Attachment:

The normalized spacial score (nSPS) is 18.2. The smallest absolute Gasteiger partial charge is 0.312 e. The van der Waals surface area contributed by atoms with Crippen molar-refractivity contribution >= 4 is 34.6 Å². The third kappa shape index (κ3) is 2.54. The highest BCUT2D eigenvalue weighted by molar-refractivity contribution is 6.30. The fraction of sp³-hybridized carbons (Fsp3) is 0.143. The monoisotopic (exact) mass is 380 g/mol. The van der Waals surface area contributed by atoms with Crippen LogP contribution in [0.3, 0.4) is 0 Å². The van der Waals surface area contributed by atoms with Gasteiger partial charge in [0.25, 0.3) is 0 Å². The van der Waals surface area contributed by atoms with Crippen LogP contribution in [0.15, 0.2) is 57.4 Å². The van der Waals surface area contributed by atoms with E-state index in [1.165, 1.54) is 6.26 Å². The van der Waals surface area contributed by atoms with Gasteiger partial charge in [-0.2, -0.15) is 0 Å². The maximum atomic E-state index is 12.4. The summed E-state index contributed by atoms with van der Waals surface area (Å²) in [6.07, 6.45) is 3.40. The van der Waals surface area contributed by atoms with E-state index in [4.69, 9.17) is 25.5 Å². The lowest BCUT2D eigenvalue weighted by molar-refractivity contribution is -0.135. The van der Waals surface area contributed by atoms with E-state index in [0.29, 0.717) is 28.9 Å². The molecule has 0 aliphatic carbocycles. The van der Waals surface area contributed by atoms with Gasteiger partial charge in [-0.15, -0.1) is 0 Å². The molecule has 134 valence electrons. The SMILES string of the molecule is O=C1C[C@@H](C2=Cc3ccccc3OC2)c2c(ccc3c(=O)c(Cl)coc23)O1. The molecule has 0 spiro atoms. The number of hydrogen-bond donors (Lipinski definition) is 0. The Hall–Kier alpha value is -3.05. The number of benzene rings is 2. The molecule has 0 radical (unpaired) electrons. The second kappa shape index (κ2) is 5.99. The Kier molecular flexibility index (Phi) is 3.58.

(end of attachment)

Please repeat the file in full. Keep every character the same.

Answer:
The normalized spacial score (nSPS) is 18.2. The smallest absolute Gasteiger partial charge is 0.312 e. The van der Waals surface area contributed by atoms with Crippen molar-refractivity contribution >= 4 is 34.6 Å². The third kappa shape index (κ3) is 2.54. The highest BCUT2D eigenvalue weighted by molar-refractivity contribution is 6.30. The fraction of sp³-hybridized carbons (Fsp3) is 0.143. The monoisotopic (exact) mass is 380 g/mol. The van der Waals surface area contributed by atoms with Crippen LogP contribution in [0.3, 0.4) is 0 Å². The van der Waals surface area contributed by atoms with Gasteiger partial charge in [0.25, 0.3) is 0 Å². The van der Waals surface area contributed by atoms with Crippen LogP contribution in [0.15, 0.2) is 57.4 Å². The van der Waals surface area contributed by atoms with E-state index in [1.165, 1.54) is 6.26 Å². The van der Waals surface area contributed by atoms with Gasteiger partial charge in [-0.2, -0.15) is 0 Å². The maximum atomic E-state index is 12.4. The summed E-state index contributed by atoms with van der Waals surface area (Å²) in [6.07, 6.45) is 3.40. The van der Waals surface area contributed by atoms with E-state index in [4.69, 9.17) is 25.5 Å². The lowest BCUT2D eigenvalue weighted by molar-refractivity contribution is -0.135. The van der Waals surface area contributed by atoms with E-state index in [0.29, 0.717) is 28.9 Å². The molecule has 0 aliphatic carbocycles. The van der Waals surface area contributed by atoms with Gasteiger partial charge in [-0.15, -0.1) is 0 Å². The molecule has 134 valence electrons. The SMILES string of the molecule is O=C1C[C@@H](C2=Cc3ccccc3OC2)c2c(ccc3c(=O)c(Cl)coc23)O1. The molecule has 0 spiro atoms. The number of hydrogen-bond donors (Lipinski definition) is 0. The Hall–Kier alpha value is -3.05. The number of benzene rings is 2. The molecule has 0 radical (unpaired) electrons. The second kappa shape index (κ2) is 5.99. The Kier molecular flexibility index (Phi) is 3.58.